The increasing prevalence of neurodegenerative diseases has spurred researchers to develop advanced 3D models that accurately mimic neural tissues. Hydrogels stand out as ideal candidates as their properties closely resemble those of the extracellular matrix. A critical challenge in this regard is to comprehend the influence of the scaffold's mechanical properties on cell growth and differentiation, thus enabling targeted modifications. In light of this, a synthesis and comprehensive analysis of acrylamide-based hydrogels incorporating a peptide has been conducted. Adequate cell adhesion and development is achieved due to their bioactive nature and specific interactions with cellular receptors. The integration of a precisely controlled physicochemical hydrogel matrix and inclusion of the arginine-glycine-aspartic acid peptide sequence has endowed this system with an optimal structure, thus providing a unique ability to interact effectively with biomolecules. The analysis fully examined essential properties governing cell behavior, including pore size, mechanical characteristics, and swelling ability. Cell-viability experiments were performed to assess the hydrogel's biocompatibility, while the incorporation of grow factors aimed to promote the differentiation of neuroblastoma cells. The results underscore the hydrogel's ability to stimulate cell viability and differentiation in the presence of the peptide within the matrix.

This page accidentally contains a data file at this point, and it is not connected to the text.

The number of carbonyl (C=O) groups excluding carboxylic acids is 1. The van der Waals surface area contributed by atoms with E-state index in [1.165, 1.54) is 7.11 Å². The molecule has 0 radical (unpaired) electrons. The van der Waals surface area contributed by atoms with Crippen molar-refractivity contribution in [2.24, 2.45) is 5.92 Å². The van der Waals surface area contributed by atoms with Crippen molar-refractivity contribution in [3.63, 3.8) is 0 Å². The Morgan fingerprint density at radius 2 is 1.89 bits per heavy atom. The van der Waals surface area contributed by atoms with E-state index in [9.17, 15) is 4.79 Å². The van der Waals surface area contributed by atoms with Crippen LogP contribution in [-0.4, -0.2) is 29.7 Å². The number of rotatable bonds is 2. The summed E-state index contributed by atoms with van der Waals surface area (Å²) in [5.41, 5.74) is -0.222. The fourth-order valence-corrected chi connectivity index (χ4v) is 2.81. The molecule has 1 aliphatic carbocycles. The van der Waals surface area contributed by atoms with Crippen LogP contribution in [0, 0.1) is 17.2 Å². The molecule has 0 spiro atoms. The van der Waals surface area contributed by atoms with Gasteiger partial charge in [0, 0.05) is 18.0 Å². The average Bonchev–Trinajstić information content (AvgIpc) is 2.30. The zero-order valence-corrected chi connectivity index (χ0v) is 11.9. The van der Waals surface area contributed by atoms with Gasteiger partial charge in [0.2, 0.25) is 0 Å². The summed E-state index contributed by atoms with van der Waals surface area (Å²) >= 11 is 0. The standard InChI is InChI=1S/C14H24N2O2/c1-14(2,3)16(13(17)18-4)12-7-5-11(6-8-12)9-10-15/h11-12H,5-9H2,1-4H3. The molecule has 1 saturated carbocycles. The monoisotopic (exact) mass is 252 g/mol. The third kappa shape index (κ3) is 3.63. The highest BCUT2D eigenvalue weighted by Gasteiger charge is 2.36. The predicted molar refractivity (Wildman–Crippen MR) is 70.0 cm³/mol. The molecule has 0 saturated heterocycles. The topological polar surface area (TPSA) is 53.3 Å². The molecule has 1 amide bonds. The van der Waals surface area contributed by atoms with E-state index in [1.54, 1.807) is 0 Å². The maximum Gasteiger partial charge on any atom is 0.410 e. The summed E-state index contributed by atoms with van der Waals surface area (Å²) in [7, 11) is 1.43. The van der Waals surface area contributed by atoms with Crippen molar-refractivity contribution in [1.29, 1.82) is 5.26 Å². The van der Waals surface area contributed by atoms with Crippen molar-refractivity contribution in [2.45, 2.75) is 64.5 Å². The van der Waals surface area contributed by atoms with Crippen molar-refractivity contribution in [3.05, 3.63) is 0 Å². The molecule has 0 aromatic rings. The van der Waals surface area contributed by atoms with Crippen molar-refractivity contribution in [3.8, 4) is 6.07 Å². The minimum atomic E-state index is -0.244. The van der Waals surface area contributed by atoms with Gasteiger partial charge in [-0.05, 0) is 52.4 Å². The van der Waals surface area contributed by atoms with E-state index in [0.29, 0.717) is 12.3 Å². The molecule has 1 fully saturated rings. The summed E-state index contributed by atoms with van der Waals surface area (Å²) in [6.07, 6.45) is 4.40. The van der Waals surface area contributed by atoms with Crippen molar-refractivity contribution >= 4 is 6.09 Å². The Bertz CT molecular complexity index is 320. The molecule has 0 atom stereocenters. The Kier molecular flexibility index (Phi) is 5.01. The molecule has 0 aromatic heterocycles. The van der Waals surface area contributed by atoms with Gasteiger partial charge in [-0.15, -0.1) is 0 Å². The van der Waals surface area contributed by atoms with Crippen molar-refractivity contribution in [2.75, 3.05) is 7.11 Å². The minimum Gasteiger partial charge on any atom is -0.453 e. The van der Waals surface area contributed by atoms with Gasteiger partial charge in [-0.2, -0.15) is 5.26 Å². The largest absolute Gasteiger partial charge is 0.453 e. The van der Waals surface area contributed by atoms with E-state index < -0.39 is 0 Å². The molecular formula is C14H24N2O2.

Keywords:  3D Scaffold, hydrogel, neurodegenerative disease, RGD peptide, extracellular matrix